An utterly fascinating economic and banking paper was presented at Jackson Hole this week by The Hoover Institution at Stanford; like many such papers it is full of claims that revolve around mathematics, but one need not understand advanced math to obtain the gist — and intent — of the presenter.
The abstract reads:
The United States and most other advanced countries are closing on five years of flat-out expansionary monetary policy that has failed in all cases to restore normal conditions of employment and output. These countries have been in liquidity traps, where monetary policies that normally expand the economy by enlarging the monetary base are ineffectual. Reserves have become near-perfect substitutes for government debt, so open-market policies of funding purchases of debt with reserves have essentially no effect.
Read: QE does nothing of value.
The U.S. economy entered this state because a financial crisis originating in a financial system built largely on real-estate claims came close to collapse when the underlying assets lost value.
Read: The underlying “value” never existed; it was a wide-scale fraud.
Rising risk premiums discouraged investments in plant, equipment, and new hiring. Weakened banks and declining collateral values depressed lending to households and forced their deleveraging.
Read: The leverage was ill-advised and founded on nothing more than hot air; when discovered the lack of sustainability of the lending was exposed and the exponentially-built bubble burst.
The combination of low investment and low consumption resulted in an extraordinary decline in output demand, which called for a markedly negative real interest rate, one unattainable because the zero lower bound on the nominal interest rate coupled with low inflation put a lower bound on the real rate at only a slightly negative level.
Admitted: The real rate of interest, which must always be positive in a stable economic environment such that borrowing to produce is incentivized rather than borrowing as a ponzi scheme as the intent is to never pay off the loan but rather to roll it over at ever-decreasing rates of interest that are negative in real terms, has been the underlayment for the economy over the last 30 years.
As output demand recovers, the lower bound will cease to be an impediment and normal conditions will prevail again.
Read: Wishful thinking.
It’s not often that you get an academic to admit that it has been policy to create asset bubbles and drive the spending of money which one not only doesn’t have now but has no expectation of ever having in the future, relying instead of a permanently negative real rate of interest such that the cost of whatever it is that is being bought can be fraudulently shifted to society generally.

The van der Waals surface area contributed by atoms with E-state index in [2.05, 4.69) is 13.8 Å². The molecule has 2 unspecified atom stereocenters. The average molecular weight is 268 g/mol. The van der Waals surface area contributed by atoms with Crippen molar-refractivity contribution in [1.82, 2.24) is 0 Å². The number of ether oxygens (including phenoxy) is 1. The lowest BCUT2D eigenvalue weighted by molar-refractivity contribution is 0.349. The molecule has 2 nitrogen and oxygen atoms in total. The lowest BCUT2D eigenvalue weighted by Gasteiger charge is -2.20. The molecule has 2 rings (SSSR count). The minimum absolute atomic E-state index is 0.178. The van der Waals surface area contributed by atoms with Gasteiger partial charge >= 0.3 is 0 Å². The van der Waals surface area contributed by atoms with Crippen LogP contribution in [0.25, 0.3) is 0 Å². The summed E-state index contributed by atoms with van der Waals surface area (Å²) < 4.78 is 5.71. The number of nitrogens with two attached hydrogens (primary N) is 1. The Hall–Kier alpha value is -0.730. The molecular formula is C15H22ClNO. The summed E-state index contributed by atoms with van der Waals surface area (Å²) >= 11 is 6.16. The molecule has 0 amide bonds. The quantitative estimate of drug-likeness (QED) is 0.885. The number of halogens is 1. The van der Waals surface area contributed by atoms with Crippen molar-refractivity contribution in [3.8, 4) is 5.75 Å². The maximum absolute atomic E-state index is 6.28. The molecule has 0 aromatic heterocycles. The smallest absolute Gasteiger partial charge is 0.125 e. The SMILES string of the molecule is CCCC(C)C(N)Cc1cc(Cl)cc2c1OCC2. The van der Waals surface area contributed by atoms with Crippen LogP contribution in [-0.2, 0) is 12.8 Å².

This subsidy is not simply one employed by schools, local, state and federal governments where one can make an argument that it at least benefits everyone (since you get the road, school, library or fire station to enjoy.) No, it is employed by everyone in the economy when this condition exists, so a business canforce you to pay for its “expansion” through this very same mechanism, robbing you just as effectively as if a gun was shoved up your nose.
Mr. Hall, of course, doesn’t talk about that, and with good reason — Stanford might find itself with a bit of a problem among its students, say much less the general population, where it to be widely understood what is considered “normal” among its academics.
The other amusing piece of the paper comes right near the end where Mr. Hall says the following:
So far, inflation has fallen only slightly and remains in positive territory. Fears in early 2009 that rapid deflation might break out and cause the economy to collapse as in 1929 to 1933 proved unfounded, luckily. I have advanced the hypothesis that rampant price-cutting has failed to appear because businesses are in equilibrium and perceive that price-cutting has bigger costs than benets. If the hypothesis is wrong and businesses are finally responding to five years of slack by cutting prices, the generally optimistic tone of this section could be quite mistaken. The bottom could fall out of the economy as it did in the Great Depression.
The solution to high prices is…… high prices.
Why? Because excess profits lead other competitors to enter the market, which in turn brings lower prices.
Well, this happens in an “ordinary” economy anyway.
But what happens when you have a central bank, or a bunch of central banks, that are repressing the real rate of interest (remember, the central premise is that nobody ever intentionally lends — or otherwise acts economically — at a loss, so the only way this can happen is via intentional intervention by some actor with the ability to use force) in the economy?
Then you can prevent competitive forces from driving down the real cost of goods and services. But price-cutting is good, not bad. You want low prices, not high ones. In other words you, as a consumer, want deflation, not inflation!
So for every WalMart and their “low prices” there must be an Exxon and their ramping prices, and to prevent the public from catching on to the scam that is being run we then must also do things like not count the increase in home prices as “inflation”, instead using intentionally dishonest metrics like “owners equivalent rent”, which is driven lower as negative real rates of interest develop since the cost of financing a house decreases with decreasing couponeven as the price goes higher.
Unfortunately all machinations of this sort have an endpoint because all such attempts to repress wind up expressed as an exponential function. This is the nature of anything that is rolled over, or compounded, and no amount of mathematical arm-waving can change it.
Mr. Hall learned this in roughly the 7th or 8th grade, like the rest of us.
What he hopes is that you, and the rest of America, forgot it.
Good luck Mr. Hall.